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The importance of cybersecurity for your business’ POPIA compliance

By Rian Schoeman, Head of Legal and Chief Privacy Officer at LAWtrust

It has been a month since The Protection of Personal Information Act (POPIA) came into full effect. Following the ongoing debate amongst industry leaders about being POPIA compliant, businesses should take stringent cybersecurity measures when becoming compliant.

POPIA facilitates an atmosphere of compliance to ensure that businesses protect their consumers’ personal information. Most importantly, POPIA aims to protect the personal information of both consumers and employees by making sure businesses conduct the responsible collection, sharing and storage of information by holding them accountable should that information be breached.

A recent global survey by Mimecast – an IT company specialising in cloud cybersecurity services for email, data, and web – revealed that 79% of organisations experienced disruptions, financial loss or other setbacks due to a lack of cyber preparedness in 2020, thus leaving some organisations with security vulnerabilities that could significantly impact their day-to-day operations.

The newly implemented POPIA sections indicate there will now be much closer scrutiny on companies when it comes to the protection of personal information. This means that businesses should implement a robust cybersecurity program that focuses on securing the infrastructure, network, endpoint and the data through its lifecycle.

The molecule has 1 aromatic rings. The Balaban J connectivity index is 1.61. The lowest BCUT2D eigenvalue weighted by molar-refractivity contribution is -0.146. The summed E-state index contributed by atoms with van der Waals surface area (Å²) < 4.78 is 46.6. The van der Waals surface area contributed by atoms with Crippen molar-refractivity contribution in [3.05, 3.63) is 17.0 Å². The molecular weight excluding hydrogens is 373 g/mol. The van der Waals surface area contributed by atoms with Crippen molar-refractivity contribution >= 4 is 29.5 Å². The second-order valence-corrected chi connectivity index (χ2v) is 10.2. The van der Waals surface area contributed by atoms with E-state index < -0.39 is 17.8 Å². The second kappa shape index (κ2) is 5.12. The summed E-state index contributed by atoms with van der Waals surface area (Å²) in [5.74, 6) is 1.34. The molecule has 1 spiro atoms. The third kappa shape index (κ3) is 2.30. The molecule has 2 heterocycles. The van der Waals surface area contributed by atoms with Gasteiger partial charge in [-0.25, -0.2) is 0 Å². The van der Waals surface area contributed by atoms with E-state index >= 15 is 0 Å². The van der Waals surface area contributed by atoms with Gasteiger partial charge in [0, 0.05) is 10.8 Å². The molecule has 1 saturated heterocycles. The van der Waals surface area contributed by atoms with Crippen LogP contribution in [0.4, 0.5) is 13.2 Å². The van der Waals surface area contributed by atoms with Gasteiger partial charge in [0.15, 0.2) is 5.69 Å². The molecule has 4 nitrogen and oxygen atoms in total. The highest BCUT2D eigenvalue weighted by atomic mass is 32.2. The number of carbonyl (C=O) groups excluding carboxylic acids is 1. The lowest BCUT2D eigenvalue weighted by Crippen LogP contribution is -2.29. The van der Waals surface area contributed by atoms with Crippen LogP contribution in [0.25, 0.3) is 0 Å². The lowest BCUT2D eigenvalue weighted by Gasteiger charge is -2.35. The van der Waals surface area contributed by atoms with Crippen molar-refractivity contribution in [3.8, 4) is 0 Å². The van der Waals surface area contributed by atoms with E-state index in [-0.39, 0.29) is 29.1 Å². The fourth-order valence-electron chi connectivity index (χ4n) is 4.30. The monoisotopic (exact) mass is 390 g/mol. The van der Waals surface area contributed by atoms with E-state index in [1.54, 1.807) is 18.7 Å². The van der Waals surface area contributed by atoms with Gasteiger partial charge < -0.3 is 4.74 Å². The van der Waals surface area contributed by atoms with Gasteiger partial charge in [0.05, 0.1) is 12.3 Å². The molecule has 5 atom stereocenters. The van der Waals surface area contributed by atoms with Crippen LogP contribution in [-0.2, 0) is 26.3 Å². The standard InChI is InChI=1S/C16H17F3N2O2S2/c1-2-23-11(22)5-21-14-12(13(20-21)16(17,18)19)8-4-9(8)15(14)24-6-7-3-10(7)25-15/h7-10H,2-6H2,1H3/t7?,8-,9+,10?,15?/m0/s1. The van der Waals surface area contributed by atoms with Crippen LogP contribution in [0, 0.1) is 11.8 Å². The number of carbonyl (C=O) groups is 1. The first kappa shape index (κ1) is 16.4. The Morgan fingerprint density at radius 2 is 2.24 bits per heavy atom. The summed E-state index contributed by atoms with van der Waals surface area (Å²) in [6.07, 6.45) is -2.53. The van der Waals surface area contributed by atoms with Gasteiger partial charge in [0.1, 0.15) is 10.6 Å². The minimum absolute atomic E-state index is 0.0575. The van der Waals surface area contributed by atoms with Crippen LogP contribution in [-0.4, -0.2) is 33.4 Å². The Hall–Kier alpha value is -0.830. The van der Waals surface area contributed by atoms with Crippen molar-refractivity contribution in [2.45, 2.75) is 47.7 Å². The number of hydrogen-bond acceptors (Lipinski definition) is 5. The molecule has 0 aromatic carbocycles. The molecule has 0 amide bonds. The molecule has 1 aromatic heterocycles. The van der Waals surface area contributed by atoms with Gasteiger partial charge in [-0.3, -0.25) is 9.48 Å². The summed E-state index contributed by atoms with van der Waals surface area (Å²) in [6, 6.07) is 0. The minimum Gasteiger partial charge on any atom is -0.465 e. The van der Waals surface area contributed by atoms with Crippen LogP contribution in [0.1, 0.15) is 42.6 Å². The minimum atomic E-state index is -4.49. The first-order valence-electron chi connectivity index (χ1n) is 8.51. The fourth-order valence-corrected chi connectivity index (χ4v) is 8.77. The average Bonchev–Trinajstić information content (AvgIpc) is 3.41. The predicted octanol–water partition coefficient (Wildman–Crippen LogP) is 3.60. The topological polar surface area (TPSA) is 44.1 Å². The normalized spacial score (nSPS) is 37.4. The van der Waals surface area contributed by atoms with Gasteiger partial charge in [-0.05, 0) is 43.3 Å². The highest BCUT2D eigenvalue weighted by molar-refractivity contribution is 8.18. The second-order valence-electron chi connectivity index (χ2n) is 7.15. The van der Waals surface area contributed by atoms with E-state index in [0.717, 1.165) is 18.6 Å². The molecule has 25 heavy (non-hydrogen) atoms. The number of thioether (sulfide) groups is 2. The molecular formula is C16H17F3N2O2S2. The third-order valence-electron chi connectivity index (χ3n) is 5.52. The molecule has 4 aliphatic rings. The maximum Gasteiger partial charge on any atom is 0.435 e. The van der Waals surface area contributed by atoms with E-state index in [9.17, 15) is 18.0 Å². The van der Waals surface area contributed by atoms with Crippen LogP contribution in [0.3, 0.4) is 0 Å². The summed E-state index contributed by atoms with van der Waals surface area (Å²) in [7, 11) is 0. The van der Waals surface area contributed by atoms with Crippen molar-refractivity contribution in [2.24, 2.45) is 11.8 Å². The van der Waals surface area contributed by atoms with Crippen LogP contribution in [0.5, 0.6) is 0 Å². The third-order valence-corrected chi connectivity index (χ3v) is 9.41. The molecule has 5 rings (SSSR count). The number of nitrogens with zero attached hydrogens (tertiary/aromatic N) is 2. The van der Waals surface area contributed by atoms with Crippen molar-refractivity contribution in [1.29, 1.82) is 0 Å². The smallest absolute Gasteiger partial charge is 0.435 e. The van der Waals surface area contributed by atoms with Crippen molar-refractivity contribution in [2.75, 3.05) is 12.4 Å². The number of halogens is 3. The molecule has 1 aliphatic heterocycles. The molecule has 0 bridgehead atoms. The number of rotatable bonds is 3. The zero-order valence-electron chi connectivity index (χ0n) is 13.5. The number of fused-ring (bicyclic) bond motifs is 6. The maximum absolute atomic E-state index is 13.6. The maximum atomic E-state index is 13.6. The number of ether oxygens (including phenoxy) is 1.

Strong privacy requires protecting a user’s identity from unauthorised access and use, whereas strong security requires binding a user’s identity to their behaviour to allow for authentication, authorisation, non-repudiation and identity management.

Important cybersecurity requirements and measures under POPIA:

  • Identify all reasonably foreseeable internal and external risks to personal information in the company’s possession or under its control;
  • Establish and maintain appropriate safeguards against the risks identified;
  • Regularly verify that the safeguards are effectively implemented;
  • Ensure that the safeguards are continually updated in response to new risks or deficiencies in previously implemented safeguards;
  • Focus on strong authentication, using multifactor, biometric, and out of band controls, such as One Time Pin’s (OTP);
  • Implement a strong encryption policy that uses a combination of digital certificates to provide a trusted identity for people, devices and things;
  • Use digital signatures to provide non-repudiation for secure transactions;
  • Implement cryptography through the use of public key infrastructure (PKI), to ensure privacy and confidentiality.

To comply and avoid a data breach, businesses need to assess where personal information is being used, identify cybersecurity weaknesses and threats that might compromise the data’s integrity and put appropriate measures in place to mitigate any risks identified.

Image credit: Dan Nelson / Unsplash

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